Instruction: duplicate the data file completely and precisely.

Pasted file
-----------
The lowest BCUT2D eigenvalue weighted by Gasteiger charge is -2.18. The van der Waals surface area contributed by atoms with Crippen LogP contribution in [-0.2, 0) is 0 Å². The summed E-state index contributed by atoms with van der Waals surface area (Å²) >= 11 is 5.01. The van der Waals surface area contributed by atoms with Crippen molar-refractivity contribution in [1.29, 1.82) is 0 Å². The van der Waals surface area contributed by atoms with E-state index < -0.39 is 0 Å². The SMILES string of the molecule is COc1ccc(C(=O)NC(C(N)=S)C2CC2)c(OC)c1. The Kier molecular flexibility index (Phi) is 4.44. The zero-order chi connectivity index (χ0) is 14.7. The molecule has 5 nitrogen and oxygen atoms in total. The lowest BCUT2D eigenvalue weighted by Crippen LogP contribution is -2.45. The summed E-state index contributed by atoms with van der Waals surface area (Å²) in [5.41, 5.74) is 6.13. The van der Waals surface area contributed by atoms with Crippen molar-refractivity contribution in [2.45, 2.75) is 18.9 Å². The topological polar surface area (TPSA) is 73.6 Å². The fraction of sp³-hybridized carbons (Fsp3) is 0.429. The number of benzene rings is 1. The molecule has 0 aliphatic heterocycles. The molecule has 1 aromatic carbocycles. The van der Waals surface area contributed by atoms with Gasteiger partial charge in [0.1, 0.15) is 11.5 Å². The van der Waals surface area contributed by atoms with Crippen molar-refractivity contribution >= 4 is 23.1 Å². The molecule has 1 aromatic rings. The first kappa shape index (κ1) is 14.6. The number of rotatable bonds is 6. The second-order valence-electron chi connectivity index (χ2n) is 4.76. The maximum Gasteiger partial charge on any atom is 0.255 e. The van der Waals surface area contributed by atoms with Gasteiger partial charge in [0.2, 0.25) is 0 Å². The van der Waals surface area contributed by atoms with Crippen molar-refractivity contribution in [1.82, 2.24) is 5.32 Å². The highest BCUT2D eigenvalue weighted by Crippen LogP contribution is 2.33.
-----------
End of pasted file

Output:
The lowest BCUT2D eigenvalue weighted by Gasteiger charge is -2.18. The van der Waals surface area contributed by atoms with Crippen LogP contribution in [-0.2, 0) is 0 Å². The summed E-state index contributed by atoms with van der Waals surface area (Å²) >= 11 is 5.01. The van der Waals surface area contributed by atoms with Crippen molar-refractivity contribution in [1.29, 1.82) is 0 Å². The van der Waals surface area contributed by atoms with E-state index < -0.39 is 0 Å². The SMILES string of the molecule is COc1ccc(C(=O)NC(C(N)=S)C2CC2)c(OC)c1. The Kier molecular flexibility index (Phi) is 4.44. The zero-order chi connectivity index (χ0) is 14.7. The molecule has 5 nitrogen and oxygen atoms in total. The lowest BCUT2D eigenvalue weighted by Crippen LogP contribution is -2.45. The summed E-state index contributed by atoms with van der Waals surface area (Å²) in [5.41, 5.74) is 6.13. The van der Waals surface area contributed by atoms with Crippen molar-refractivity contribution in [2.45, 2.75) is 18.9 Å². The topological polar surface area (TPSA) is 73.6 Å². The fraction of sp³-hybridized carbons (Fsp3) is 0.429. The number of benzene rings is 1. The molecule has 0 aliphatic heterocycles. The molecule has 1 aromatic carbocycles. The van der Waals surface area contributed by atoms with Gasteiger partial charge in [0.1, 0.15) is 11.5 Å². The van der Waals surface area contributed by atoms with Crippen molar-refractivity contribution >= 4 is 23.1 Å². The molecule has 1 aromatic rings. The first kappa shape index (κ1) is 14.6. The number of rotatable bonds is 6. The second-order valence-electron chi connectivity index (χ2n) is 4.76. The maximum Gasteiger partial charge on any atom is 0.255 e. The van der Waals surface area contributed by atoms with Gasteiger partial charge in [0.2, 0.25) is 0 Å². The van der Waals surface area contributed by atoms with Crippen molar-refractivity contribution in [1.82, 2.24) is 5.32 Å². The highest BCUT2D eigenvalue weighted by Crippen LogP contribution is 2.33.